Restaurant Review: Annam Brahma

Annam Brahma
84-43 164th Street
(at 85th Street)
Jamaica Hills, Queens

Vegiboys Rating (3/4)

For those willing to journey off the beaten path for a satisfying vegetarian meal, Jamaica Hills brings you the unexpected home of the oldest vegetarian restaurant in Queens, Annam Brahma.

Annam Brahma has an atmosphere most politely described as unique. Founded in 1971 to help promote the religious mission of guru Sri Chinmoy, Annam Brahma (literal translation: “Food is God”) now exists as a comfortable monument to his controversial spiritual life. The front of the restaurant is occupied with a glass-enclosed living room, complete with a jumbo-sized portrait of the late Mr. Chinmoy seated comfortably on the couch. Photos, artwork, and literature celebrating or composed by Mr. Chinmoy adorn the remainder of the restaurant’s interior; televisions set into the walls play looping videos of the guru bench-pressing livestock. As a testament to the carefully cultivated popular appeal of the religious fringe, somehow these ornaments aren’t overbearing, and the clean colors of the walls, tables and chairs give the dining room a soothing, intimate quality.

The staff are but another variation on this theme; decidedly European women with quiet Scandinavian accents all wear colorful saris, and they exuded a certain playfulness and familiarity in their interactions with us (by the end of the evening, we had all been invited to a concert honoring Mr. Chinmoy’s musical contributions to human culture).

The menu offers a confusingly wide range of cuisines that perhaps reflect the kitchen’s European talents but Indian longings. Supporting this theory of culinary confusion, the restaurant holds themed cuisine nights with an expanded menu, including Chinese, Italian, American, and an International Smorgasbord buffet. That said, at the core lies the Indian dishes from which we chose our courses.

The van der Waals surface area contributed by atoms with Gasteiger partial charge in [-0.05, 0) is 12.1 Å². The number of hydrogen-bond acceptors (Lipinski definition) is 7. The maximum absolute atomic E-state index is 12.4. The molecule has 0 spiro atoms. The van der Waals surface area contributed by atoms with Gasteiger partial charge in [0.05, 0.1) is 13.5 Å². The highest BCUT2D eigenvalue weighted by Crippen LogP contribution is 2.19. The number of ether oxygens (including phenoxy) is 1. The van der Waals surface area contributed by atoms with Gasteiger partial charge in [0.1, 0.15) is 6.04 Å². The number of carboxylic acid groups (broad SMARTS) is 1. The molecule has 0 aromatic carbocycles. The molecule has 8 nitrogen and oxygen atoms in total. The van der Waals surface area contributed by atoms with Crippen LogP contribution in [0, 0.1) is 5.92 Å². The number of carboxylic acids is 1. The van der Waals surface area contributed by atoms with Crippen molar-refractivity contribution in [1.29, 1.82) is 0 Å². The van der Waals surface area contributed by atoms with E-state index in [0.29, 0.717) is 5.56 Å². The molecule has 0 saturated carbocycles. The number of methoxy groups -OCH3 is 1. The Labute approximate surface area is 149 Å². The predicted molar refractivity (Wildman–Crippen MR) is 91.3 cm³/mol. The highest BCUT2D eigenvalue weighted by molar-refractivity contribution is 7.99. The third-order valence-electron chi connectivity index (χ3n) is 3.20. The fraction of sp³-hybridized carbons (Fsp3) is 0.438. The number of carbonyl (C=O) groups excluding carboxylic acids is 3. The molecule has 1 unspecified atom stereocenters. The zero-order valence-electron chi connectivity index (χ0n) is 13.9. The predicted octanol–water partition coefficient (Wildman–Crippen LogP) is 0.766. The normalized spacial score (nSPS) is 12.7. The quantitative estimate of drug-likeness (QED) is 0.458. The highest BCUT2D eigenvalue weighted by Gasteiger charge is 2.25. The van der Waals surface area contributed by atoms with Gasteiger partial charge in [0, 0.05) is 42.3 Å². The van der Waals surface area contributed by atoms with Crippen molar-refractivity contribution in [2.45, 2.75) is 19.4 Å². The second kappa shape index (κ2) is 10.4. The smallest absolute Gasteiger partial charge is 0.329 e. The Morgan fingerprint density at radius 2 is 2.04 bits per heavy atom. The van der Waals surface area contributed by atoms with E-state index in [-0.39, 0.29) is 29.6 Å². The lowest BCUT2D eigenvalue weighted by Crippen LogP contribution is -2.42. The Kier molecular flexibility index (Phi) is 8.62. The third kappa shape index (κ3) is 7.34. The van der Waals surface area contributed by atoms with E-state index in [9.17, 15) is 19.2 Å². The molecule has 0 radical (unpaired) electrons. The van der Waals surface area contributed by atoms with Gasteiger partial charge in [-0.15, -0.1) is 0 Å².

From their wide range of Indian beverage choices, I had a gratifyingly thick mango lassi. Our culinary compatriots for the evening, Bess and Devon, drank a pungent, yet agreeable, kefir milk and a wonderfully seasoned chai tea (a traditional blend with the sweetness balanced against the cardamom, not the ubiquitous overly-sweetened Oregon-style). Brian took a more Western route with a lemonade.

The tastes and textures in our snack sampler appetizer were unfaultable for those seeking deep-fried Indian fare: the samosas (potato-stuffed pastries), alu chops (potato/onion patties), bhajiia (fritters), and bhelpuri (a crisp bread dipped in chutney or pickled sauces) brought our stomachs dangerously close to full before the arrival of the entrées.

To the main courses: the components of my Mediterranean Chapatti Roll-Up were fresh and rewarding. A selection of grilled and raw vegetables intermixed with feta and a light coating of tamari mayonnaise. Though simple, the dish offered a welcome contrast to the deep fried appetizers.

Brian and our companions chose the eponymous Annam Brahma Dinner: sag paneer and a selection of curried vegetables with rice, chutney, and dal (a lentil soup). The spinach of the sag had a pleasant, earthy taste, but the sparing addition of paneer cheese and spice left a shallow flavor. The accompanying vegetables were well seasoned. The dal soup was pure melted butter, making more than a few spoonfuls difficult to consume for the unprepared.

For dessert, despite our sari-clad server’s persuasive claims to specialize in a cheesecake with sour cream topping, the heaviness of the meal pushed us to share a slice of carrot cake, which was not overly sweet, relying on spice rather than sugar to create a respectable final course.

The bill came to approximately $16 each; a clear bargain for the relaxing atmosphere and substantial dishes. The food is heavy, so don’t dare to eat beforehand, and steel your stomach for a wild digestive ride. Overall though, as a unique, worthwhile, and budget-friendly experience, Annam Brahma deserves a pilgrimage from all NYC vegetarians.

Food (3/4)
Atmosphere & Service
Value (3.5/4)

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